Choosing the Control Line Combinations
Everything comes with trade-offs. In the case of combining control lines, it means the two control lines we choose to combine can never be activated at the same time. We can ensure this by encoding all the inputs together in the first 74LS138 and all the outputs together in a second 74LS138. We'll keep the remaining control lines directly connected.
Rewiring the Control Lines
If your build is anything like mine, the control lines are a bit of a mess. You'll need to be careful when rewiring to ensure it all comes back together correctly. Let's get to it:
  1. Place the two 74LS138 decoders on the far right side of the breadboard with the ROMs. Connect them to power and ground.
  2. You'll likely run out of inverters, so place a 74LS04 on the breadboard above your decoders. Connect it to power and ground.
  3. Carefully take your inputs (MI, RI, II, AI, BI, J) and wire them to the outputs of the left 74LS138. Do not wire anything to O0 because that's activated by 000 which won't work for us!
  4. Carefully take your outputs (RO, CO, AO, EO) and wire them to the outputs of the right 74LS138. Remember, do not wire anything to O0!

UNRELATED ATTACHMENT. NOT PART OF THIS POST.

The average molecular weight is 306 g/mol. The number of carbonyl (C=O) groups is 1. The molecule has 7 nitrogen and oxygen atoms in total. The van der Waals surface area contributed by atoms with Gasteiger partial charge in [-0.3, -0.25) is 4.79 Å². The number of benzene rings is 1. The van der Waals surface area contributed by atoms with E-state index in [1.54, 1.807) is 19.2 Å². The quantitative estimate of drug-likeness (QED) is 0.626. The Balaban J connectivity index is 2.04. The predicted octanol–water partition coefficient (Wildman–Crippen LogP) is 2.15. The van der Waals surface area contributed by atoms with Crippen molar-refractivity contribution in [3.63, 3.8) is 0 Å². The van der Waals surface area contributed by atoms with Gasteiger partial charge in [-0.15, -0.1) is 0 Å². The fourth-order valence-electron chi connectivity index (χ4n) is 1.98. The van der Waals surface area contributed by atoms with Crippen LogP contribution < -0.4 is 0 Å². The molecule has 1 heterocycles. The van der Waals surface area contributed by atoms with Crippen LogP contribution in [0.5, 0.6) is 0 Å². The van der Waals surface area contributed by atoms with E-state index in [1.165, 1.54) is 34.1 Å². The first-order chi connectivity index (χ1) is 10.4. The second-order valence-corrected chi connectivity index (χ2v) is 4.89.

5. Now, the 74LS138 outputs are active low, but the ROM outputs were active high. This means you need to swap the wiring on all your existing 74LS04 inverters for the LEDs and control lines to work. Make sure you track which control lines are supposed to be active high vs. active low!
  6. Wire E3 to power and E2 to ground. Connect the E1 on both 138s together, then connect it to the same line as OE on your ROMs. This will ensure that the outputs are disabled when you're in program mode. You can actually take off the 1k pull-up resistors from the previous tutorial at this stage, because the 138s actively drive the lines going to the 74LS04 inverters rather than floating like the ROMs.
At this point, you really need to ensure that the massive rewiring job was successful. Connect 3 jumper wires to A0-A2 and test all the combinations manually. Make sure the correct LED lights up and check with a multimeteoscilloscope that you're getting the right signal at each chip. Catching mistakes at this point will save you a lot of headaches! Now that everything is working, let's finish up:
  1. Connect A0-A2 of the left 74LS138 to the left ROM's A0-A2.
  2. Connect A0-A2 of the right 74LS138 to the right ROM's A0-A2.
  3. Distribute the rest of the control signals across the two ROMs.
Changing the ROM Code